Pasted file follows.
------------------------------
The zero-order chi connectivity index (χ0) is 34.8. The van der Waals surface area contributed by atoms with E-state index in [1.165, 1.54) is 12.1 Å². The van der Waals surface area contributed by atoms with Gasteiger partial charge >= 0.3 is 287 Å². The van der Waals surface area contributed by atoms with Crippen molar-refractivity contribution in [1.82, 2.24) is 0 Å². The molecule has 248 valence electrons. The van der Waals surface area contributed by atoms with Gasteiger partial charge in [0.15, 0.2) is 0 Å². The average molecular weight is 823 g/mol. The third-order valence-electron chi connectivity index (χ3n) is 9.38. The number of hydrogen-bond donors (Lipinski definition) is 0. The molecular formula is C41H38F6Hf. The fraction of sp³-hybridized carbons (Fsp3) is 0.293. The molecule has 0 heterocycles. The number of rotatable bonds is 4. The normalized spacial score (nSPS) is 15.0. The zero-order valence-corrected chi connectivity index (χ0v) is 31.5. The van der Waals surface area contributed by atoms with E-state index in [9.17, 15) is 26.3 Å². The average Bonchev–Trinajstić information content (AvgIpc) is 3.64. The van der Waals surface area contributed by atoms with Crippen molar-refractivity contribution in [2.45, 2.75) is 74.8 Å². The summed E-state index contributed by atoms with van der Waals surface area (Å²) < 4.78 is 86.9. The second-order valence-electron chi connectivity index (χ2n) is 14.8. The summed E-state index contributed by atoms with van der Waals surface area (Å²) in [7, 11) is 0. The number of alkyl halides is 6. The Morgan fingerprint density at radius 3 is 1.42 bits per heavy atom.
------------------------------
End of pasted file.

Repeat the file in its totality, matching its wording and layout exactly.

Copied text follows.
The zero-order chi connectivity index (χ0) is 34.8. The van der Waals surface area contributed by atoms with E-state index in [1.165, 1.54) is 12.1 Å². The van der Waals surface area contributed by atoms with Gasteiger partial charge >= 0.3 is 287 Å². The van der Waals surface area contributed by atoms with Crippen molar-refractivity contribution in [1.82, 2.24) is 0 Å². The molecule has 248 valence electrons. The van der Waals surface area contributed by atoms with Gasteiger partial charge in [0.15, 0.2) is 0 Å². The average molecular weight is 823 g/mol. The third-order valence-electron chi connectivity index (χ3n) is 9.38. The number of hydrogen-bond donors (Lipinski definition) is 0. The molecular formula is C41H38F6Hf. The fraction of sp³-hybridized carbons (Fsp3) is 0.293. The molecule has 0 heterocycles. The number of rotatable bonds is 4. The normalized spacial score (nSPS) is 15.0. The zero-order valence-corrected chi connectivity index (χ0v) is 31.5. The van der Waals surface area contributed by atoms with E-state index in [9.17, 15) is 26.3 Å². The average Bonchev–Trinajstić information content (AvgIpc) is 3.64. The van der Waals surface area contributed by atoms with Crippen molar-refractivity contribution in [2.45, 2.75) is 74.8 Å². The summed E-state index contributed by atoms with van der Waals surface area (Å²) < 4.78 is 86.9. The second-order valence-electron chi connectivity index (χ2n) is 14.8. The summed E-state index contributed by atoms with van der Waals surface area (Å²) in [7, 11) is 0. The number of alkyl halides is 6. The Morgan fingerprint density at radius 3 is 1.42 bits per heavy atom.